SEN. Al Gore is a scary guy. Though today, as a candidate for vice president, he smiles and aw-shucks his retreat from some of the proposals in his book, "Earth in the Balance," the work itself reveals him to be a glazed-eyed, environmental ideologue.
The tone of the tome is urgent earnestness. Like all converts, Mr. Gore is impatient with those who continue to doubt. Doubts never cloud his new vision -- nor does he trouble much about factual accuracy. The book, for all its fine organization and skilled (if pedantic) writing, contains one scientific whopper after another.
On Page 9, the senator refers to "the day the scientific community confirmed that the dangerous hole in the sky above Antarctica was caused by CFCs." There was no such day. The "scientific community" never speaks with one voice, far less would it do so on one particular day.
In truth, there is no consensus about what is causing the so-called "ozone hole." Some scientists note that the ozone layer thickened during the 1960s and then thinned during the period of 1979 to 1986. The magazine Science said in 1989: "The recent losses may be natural and may result from long-term fluctuations of the general circulation of the atmosphere." Other scientists believe sun-spot activity may be a contributing cause.
Mr. Gore states throughout the book that "we are heating up the atmosphere." But this is by no means scientifically established. It's a theory, and it may be correct. But many scientists have doubts that human civilization is causing the earth to warm. They note that, over time, the earth experiences vast climate shifts for reasons only imperfectly understood. The late 17th century saw a "little ice age," which was preceded by 800 years of relative warmth.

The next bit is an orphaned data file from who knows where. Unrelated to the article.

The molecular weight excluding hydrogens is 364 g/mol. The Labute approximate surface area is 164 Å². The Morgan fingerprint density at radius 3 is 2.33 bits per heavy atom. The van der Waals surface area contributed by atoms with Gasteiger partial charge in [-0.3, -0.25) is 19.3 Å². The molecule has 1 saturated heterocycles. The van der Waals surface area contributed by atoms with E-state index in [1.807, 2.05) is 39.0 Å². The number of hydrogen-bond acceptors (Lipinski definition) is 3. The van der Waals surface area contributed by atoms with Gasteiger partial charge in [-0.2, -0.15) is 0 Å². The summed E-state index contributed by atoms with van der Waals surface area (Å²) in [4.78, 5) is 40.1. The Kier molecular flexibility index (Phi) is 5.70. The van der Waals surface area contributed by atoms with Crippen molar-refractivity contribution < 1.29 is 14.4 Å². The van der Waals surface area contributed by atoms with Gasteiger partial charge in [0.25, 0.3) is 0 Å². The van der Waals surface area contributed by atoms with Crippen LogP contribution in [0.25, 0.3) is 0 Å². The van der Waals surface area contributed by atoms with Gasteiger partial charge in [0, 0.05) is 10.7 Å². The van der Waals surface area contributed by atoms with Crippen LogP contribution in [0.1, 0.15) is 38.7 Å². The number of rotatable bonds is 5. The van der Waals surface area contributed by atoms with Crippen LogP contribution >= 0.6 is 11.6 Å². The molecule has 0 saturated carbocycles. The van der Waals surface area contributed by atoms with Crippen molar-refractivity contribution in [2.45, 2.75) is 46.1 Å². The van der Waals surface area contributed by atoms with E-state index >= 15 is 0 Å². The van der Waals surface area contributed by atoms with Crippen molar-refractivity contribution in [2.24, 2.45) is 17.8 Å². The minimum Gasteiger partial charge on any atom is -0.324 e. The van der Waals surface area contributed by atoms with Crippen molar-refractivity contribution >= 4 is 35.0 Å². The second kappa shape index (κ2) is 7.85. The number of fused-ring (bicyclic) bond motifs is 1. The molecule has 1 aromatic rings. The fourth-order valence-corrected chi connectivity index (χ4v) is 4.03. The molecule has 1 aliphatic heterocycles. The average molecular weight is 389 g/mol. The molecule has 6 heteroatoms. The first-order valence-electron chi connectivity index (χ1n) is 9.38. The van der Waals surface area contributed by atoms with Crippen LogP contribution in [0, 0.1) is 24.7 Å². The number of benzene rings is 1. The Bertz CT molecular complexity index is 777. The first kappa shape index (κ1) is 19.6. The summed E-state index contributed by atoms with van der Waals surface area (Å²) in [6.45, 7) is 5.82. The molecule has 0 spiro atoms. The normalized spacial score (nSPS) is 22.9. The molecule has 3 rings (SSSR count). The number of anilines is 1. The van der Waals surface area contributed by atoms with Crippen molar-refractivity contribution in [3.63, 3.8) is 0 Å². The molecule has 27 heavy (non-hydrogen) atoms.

At the root of the "global warming" theory is the idea that man-made chemicals released into the atmosphere are permanently changing the environment. And yet, as Dixy Lee Ray argues in her book, "Trashing the Planet," "all of the air-polluting materials produced by man since the beginning of the industrial revolution do not begin to equal the quantities of toxic materials, aerosols and particulates spewed into the air from just three volcanoes: Krakatau in 1883, Mount Katmai in 1912, and Hekla in 1947."
There is dubious science on almost every page of the senator's book. He wrings his hands over world population growth and cites as his authority Paul Ehrlich, the discredited former geneticist who once predicted that by the 1970s "hundreds of millions of people are going to starve to death . . . population control is the only answer."
Mr. Gore ignores evidence that he finds inconvenient, such as the fact that the ice sheet on Greenland is getting thicker, or that the amount of ultraviolet radiation actually reaching the earth's surface is decreasing, not increasing. He doesn't shrink from blaming the recent drought in California on global warming but fails to explain why far worse droughts occurred during the 1930s.
Still, Greenhouse Gore would be a good nickname for the senator, for whatever may be happening to the Earth's atmosphere, his rhetoric is certainly overheated. He refers several times to an "environmental holocaust" and compares those who disagree with him to racists and anti-Semites.
Senator Gore really tips his hand in the chapter titled "Dysfunctional Civilization." Here, his full-blown disgust with modern society and its comforts is on display. Comparing us to addicts, hooked on despoiling the earth, Mr. Gore condemns not just pollution but "products for which we spend billions on advertising to convince ourselves we want, massive surpluses of products that depress prices while the products themselves go to waste, and diversions and distractions of every kind." We have become disconnected from the Earth, he argues, and this has led to "an epidemic of mental illness . . . drug and alcohol abuse and homicide."
Really? The "surpluses" Mr. Gore condemns are what allow ordinary Americans, not fortunate enough to be wealthy senators, to afford the good things of life. If Mr. Gore is truly advocating a simpler, pre-industrial, non-capitalist (he says he's for a "modified free market") society, he should say so in his debate with Dan Quayle -- who, incidentally, should memorize this book.
Mona Charen writes a syndicated column.